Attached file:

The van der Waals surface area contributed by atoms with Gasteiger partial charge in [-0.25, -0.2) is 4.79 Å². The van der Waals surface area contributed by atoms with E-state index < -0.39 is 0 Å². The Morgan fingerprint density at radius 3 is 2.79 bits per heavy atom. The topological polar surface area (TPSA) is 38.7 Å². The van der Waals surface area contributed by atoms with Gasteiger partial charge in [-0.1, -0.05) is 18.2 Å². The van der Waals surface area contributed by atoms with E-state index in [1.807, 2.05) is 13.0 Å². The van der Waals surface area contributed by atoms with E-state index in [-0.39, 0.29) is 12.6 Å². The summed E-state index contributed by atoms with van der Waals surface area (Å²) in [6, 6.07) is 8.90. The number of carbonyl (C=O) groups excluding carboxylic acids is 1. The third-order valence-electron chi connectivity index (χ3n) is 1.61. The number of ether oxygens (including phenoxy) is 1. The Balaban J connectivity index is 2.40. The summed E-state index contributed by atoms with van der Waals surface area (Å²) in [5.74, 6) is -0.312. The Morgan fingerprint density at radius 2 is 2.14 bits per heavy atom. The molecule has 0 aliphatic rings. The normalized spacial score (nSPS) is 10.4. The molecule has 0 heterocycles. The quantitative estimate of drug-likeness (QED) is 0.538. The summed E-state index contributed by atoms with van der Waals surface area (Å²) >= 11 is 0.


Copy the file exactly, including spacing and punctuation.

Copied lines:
The van der Waals surface area contributed by atoms with Gasteiger partial charge in [-0.25, -0.2) is 4.79 Å². The van der Waals surface area contributed by atoms with E-state index < -0.39 is 0 Å². The Morgan fingerprint density at radius 3 is 2.79 bits per heavy atom. The topological polar surface area (TPSA) is 38.7 Å². The van der Waals surface area contributed by atoms with Gasteiger partial charge in [-0.1, -0.05) is 18.2 Å². The van der Waals surface area contributed by atoms with E-state index in [1.807, 2.05) is 13.0 Å². The van der Waals surface area contributed by atoms with E-state index in [-0.39, 0.29) is 12.6 Å². The summed E-state index contributed by atoms with van der Waals surface area (Å²) in [6, 6.07) is 8.90. The number of carbonyl (C=O) groups excluding carboxylic acids is 1. The third-order valence-electron chi connectivity index (χ3n) is 1.61. The number of ether oxygens (including phenoxy) is 1. The Balaban J connectivity index is 2.40. The summed E-state index contributed by atoms with van der Waals surface area (Å²) in [5.74, 6) is -0.312. The Morgan fingerprint density at radius 2 is 2.14 bits per heavy atom. The molecule has 0 aliphatic rings. The normalized spacial score (nSPS) is 10.4. The molecule has 0 heterocycles. The quantitative estimate of drug-likeness (QED) is 0.538. The summed E-state index contributed by atoms with van der Waals surface area (Å²) >= 11 is 0.